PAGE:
vendredi 24 août 2012

Design of the terrain of The Park in Riem

In order to be accountable to the human scale, despite the almost geographical dimensions of  the park, the landscape architect undertook  several decisive changes in topography.
These  are hardly recognisable today. He evened out  the existing slope of the site northwards to the city.   This slope was minimal, but across such lengthy  distances it would have led to uncomfortable  sightlines for the people in the park areas closest  to the city. 
A terrace was created to form a frame  for the city’s silhouette. Two parallel pathways lie on the slightly
southward sloping terrace, a large and a small terraced pathway, which combine to form  a promenade which allows for extensive views into  the park.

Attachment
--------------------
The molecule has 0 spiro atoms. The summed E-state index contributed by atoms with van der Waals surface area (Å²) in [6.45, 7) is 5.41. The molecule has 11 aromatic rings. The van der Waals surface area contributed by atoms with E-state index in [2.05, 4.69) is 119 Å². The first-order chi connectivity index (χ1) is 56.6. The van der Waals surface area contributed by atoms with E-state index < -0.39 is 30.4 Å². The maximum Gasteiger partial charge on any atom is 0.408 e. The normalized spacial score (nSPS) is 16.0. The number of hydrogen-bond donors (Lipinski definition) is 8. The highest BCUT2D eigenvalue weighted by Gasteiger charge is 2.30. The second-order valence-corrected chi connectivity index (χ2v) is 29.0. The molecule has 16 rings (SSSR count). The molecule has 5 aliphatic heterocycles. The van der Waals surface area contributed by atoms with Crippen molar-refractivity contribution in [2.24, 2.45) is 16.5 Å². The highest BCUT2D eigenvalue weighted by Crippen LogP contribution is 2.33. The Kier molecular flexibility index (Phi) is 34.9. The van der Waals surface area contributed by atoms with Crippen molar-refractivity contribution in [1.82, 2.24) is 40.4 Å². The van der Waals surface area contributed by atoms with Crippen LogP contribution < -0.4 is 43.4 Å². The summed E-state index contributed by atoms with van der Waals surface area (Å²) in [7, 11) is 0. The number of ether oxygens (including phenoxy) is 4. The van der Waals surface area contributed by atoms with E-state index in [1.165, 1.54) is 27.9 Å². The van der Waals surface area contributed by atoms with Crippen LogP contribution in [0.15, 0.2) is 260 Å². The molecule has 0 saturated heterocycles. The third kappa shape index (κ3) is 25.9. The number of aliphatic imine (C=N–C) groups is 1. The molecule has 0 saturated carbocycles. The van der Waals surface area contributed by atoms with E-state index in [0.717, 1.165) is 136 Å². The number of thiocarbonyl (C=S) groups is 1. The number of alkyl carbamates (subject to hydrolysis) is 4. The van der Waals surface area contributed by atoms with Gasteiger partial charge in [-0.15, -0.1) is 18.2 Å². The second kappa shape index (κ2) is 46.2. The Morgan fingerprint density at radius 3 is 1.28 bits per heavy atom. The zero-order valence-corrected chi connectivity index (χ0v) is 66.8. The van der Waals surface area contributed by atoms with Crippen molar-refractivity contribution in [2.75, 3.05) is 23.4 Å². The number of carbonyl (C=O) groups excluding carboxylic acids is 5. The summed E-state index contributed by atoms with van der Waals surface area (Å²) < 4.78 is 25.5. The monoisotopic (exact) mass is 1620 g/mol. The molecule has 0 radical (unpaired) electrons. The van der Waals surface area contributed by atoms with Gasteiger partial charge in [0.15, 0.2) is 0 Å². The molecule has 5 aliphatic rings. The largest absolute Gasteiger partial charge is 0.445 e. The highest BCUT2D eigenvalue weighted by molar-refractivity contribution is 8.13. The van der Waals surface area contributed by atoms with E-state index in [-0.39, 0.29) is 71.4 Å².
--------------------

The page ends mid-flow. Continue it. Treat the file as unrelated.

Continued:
The wall which is necessary to accommodate the changes in grade, the so-called terrace wall, marks the boundary between city and park landscape.  The top of the wall runs horizontally for long  distances. City, park and landscape form a true  ensemble. 
Gilles Vexlard goes back to a classic device in landscape architecture in his handling of the topography, an effect  that was used during the Renaissance: the paths adjacent  to the ground planes are elevated.

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